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Local corporate and investment bank Nedbank has invested an undisclosed amount in Cape Town based aerial data-analytics startup Aerobotics. The bank was the lead investor in a Series-A round in which several other investors also took part, including a number from Silicon Valley.
Among those that took part in the round (see below note at the foot of the story for the remaining list of investors) were online investment marketplace AgFunder and Silicon Valley investor Joe Caruso.
Cape Town based venture capital 4Di Capital, which together with the Savannah Fund last year provided seed funding of R8-million to the startup, also took part in the round.
Earlier today online business publication Moneyweb reported that Nedbank had made the investment through its R100-million VC fund as part of the bank’s strategic focus on agri-finance.
When contacted by Ventureburn, Aerobotics co-founder Benji Melzer would not disclose the amount or equity stake.
He said the startup planned to use the investment to fund further commercialisation and product development.
Nedbank’s investment into Aerobotics is reported to be part of the bank’s focus on agri-finance
Aerobotics has developed Aeroview, a data-analytics platform that uses satellites, drones and artificial intelligence to help farmers optimise crop performance and reduce input costs. In addition, the company’s solutions can be applied in the crop-insurance sector.
The company has built a client base of farmers and agricultural consultants beyond South Africa with operations in Australia and the UK.
The startup, which was founded in 2014 by James Paterson and Benji Meltzer, was part of the fifth cohort of Google’s San Francisco-based Launchpad Accelerator. The startup graduated from the cohort last month, Meltzer told Ventureburn today.
The company is also an alumnus of London-based Startupbootcamp InsurTech.
Though he declined to comment on the specifics of the deal itself, Justin Sprat — who also took part in the deal — told Ventureburn in an email that the co-founders are “exceptional”.
“I invest primarily in software businesses where there is a competitive moat, which I view as a combination of exceptional talent and a unique solution to a big or important problem. AB (Aerobotics — Ed) has these ingredients in spades.”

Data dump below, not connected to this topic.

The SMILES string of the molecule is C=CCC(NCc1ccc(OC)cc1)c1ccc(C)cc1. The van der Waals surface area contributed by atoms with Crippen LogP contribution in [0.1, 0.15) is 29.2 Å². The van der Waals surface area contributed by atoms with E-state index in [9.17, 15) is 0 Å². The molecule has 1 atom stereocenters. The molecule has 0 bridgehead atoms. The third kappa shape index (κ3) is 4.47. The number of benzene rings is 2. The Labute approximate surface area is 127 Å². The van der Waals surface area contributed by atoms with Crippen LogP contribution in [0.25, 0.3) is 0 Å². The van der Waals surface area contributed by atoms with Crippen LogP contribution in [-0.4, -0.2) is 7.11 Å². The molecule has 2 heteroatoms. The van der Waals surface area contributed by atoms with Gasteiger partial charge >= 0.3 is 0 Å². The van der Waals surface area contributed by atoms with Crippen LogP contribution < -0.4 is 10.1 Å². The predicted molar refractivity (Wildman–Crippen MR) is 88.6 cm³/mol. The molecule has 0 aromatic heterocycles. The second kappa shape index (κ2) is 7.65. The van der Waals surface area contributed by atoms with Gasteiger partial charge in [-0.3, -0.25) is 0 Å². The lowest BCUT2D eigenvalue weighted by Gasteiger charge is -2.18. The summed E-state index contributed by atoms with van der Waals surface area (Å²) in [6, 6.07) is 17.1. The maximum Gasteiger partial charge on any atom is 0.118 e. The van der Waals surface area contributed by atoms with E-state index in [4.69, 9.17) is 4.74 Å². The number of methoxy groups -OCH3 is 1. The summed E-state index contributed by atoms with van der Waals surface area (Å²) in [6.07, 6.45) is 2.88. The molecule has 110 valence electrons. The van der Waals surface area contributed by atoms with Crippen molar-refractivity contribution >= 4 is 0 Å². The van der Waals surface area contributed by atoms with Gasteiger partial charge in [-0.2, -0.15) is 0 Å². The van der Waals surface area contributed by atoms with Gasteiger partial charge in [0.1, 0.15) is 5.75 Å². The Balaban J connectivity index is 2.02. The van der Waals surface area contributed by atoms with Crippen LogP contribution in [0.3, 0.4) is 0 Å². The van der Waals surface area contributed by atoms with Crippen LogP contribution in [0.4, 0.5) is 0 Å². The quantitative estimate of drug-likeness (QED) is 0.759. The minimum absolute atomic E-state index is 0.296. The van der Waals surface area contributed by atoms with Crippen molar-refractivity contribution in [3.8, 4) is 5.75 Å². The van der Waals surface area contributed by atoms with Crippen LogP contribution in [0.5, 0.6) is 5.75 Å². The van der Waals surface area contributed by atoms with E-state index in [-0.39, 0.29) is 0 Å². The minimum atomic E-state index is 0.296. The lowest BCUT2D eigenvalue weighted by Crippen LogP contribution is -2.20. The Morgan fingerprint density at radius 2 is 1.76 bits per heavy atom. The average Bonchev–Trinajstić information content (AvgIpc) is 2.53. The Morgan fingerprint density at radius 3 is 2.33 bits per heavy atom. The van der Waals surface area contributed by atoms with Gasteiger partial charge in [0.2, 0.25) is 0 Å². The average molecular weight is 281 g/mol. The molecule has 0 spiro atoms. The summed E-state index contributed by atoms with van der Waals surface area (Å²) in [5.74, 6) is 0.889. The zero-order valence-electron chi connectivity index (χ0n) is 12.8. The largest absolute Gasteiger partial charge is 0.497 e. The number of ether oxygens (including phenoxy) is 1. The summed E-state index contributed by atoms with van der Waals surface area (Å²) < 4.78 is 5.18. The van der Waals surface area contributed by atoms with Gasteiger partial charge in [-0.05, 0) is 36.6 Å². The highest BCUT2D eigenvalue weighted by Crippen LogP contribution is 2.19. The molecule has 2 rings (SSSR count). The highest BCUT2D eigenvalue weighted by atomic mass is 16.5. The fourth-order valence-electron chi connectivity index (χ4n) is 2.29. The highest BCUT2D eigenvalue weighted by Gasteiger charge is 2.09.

Sprat declined to provide names of any other startups he has invested in, saying that his angel investment portfolio is “tiny, so I wouldn’t count me on any list”.
Ventureburn editor Stephen Timm also contributed to writing this piece.
Featured image: Aerobotics CEO and co-founder James Paterson speaking at the AWS Summit in Cape Town (Aerobotics via Twitter)
*Editor’s note (13 July 2018): This story was updated by Ventureburn editor Stephen Timm when Aerobotics co-founder Benji Melzer provided comment following initial publication of the article.
**(17, 18 and 23 July 2018): The other investors that participated in the round were INGWE, Lee Edwards (the former CTO and VP of engineering at Teespring), AngelList (Asset Management) and Justin Sprat who is the head of business, Sub-Saharan Africa at Uber, according to a list provided by Aerobotic’s PR representative.
While AngelList is a platform for startups, angel investors, and job-seekers looking to work at startups, it is however not clear in some instances who exactly these investors are, as more information was not provided by the representative.
Though he declined to comment on the specifics of the deal itself, Sprat told Ventureburn in a subsequent email that the co-founders are “exceptional”.
“I invest primarily in software businesses where there is a competitive moat, which I view as a combination of exceptional talent and a unique solution to a big/important problem. AB (Aerobotics — Ed) has these ingredients in spades.”
He declined to provide names of any other startups he has invested in, saying that his angel investment portfolio is “tiny, so I wouldn’t count me on any list”.